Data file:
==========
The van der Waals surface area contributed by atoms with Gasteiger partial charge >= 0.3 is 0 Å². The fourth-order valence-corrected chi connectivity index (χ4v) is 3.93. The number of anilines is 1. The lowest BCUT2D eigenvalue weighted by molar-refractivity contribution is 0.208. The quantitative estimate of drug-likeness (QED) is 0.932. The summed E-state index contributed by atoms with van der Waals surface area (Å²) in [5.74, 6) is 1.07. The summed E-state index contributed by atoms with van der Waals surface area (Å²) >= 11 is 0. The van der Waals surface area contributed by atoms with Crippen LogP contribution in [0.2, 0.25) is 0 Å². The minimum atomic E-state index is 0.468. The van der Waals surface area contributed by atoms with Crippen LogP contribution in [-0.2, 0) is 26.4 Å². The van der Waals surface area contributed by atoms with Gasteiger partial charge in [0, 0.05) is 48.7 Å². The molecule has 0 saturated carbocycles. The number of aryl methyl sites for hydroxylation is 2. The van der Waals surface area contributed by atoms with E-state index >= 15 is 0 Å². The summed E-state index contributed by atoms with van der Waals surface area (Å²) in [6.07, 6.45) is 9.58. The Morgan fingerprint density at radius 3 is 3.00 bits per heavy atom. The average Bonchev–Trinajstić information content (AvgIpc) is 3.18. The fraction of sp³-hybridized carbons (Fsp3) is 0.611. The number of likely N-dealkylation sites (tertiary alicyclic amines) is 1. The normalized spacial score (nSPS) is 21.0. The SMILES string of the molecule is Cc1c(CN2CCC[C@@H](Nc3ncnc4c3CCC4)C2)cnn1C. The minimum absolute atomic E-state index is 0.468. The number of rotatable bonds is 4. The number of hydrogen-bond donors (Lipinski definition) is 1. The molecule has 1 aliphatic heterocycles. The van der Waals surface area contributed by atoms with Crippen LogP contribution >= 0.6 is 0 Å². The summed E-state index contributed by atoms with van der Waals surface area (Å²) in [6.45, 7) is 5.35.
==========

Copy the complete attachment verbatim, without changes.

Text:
The van der Waals surface area contributed by atoms with Gasteiger partial charge >= 0.3 is 0 Å². The fourth-order valence-corrected chi connectivity index (χ4v) is 3.93. The number of anilines is 1. The lowest BCUT2D eigenvalue weighted by molar-refractivity contribution is 0.208. The quantitative estimate of drug-likeness (QED) is 0.932. The summed E-state index contributed by atoms with van der Waals surface area (Å²) in [5.74, 6) is 1.07. The summed E-state index contributed by atoms with van der Waals surface area (Å²) >= 11 is 0. The van der Waals surface area contributed by atoms with Crippen LogP contribution in [0.2, 0.25) is 0 Å². The minimum atomic E-state index is 0.468. The van der Waals surface area contributed by atoms with Crippen LogP contribution in [-0.2, 0) is 26.4 Å². The van der Waals surface area contributed by atoms with Gasteiger partial charge in [0, 0.05) is 48.7 Å². The molecule has 0 saturated carbocycles. The number of aryl methyl sites for hydroxylation is 2. The van der Waals surface area contributed by atoms with E-state index >= 15 is 0 Å². The summed E-state index contributed by atoms with van der Waals surface area (Å²) in [6.07, 6.45) is 9.58. The Morgan fingerprint density at radius 3 is 3.00 bits per heavy atom. The average Bonchev–Trinajstić information content (AvgIpc) is 3.18. The fraction of sp³-hybridized carbons (Fsp3) is 0.611. The number of likely N-dealkylation sites (tertiary alicyclic amines) is 1. The normalized spacial score (nSPS) is 21.0. The SMILES string of the molecule is Cc1c(CN2CCC[C@@H](Nc3ncnc4c3CCC4)C2)cnn1C. The minimum absolute atomic E-state index is 0.468. The number of rotatable bonds is 4. The number of hydrogen-bond donors (Lipinski definition) is 1. The molecule has 1 aliphatic heterocycles. The van der Waals surface area contributed by atoms with Crippen LogP contribution >= 0.6 is 0 Å². The summed E-state index contributed by atoms with van der Waals surface area (Å²) in [6.45, 7) is 5.35.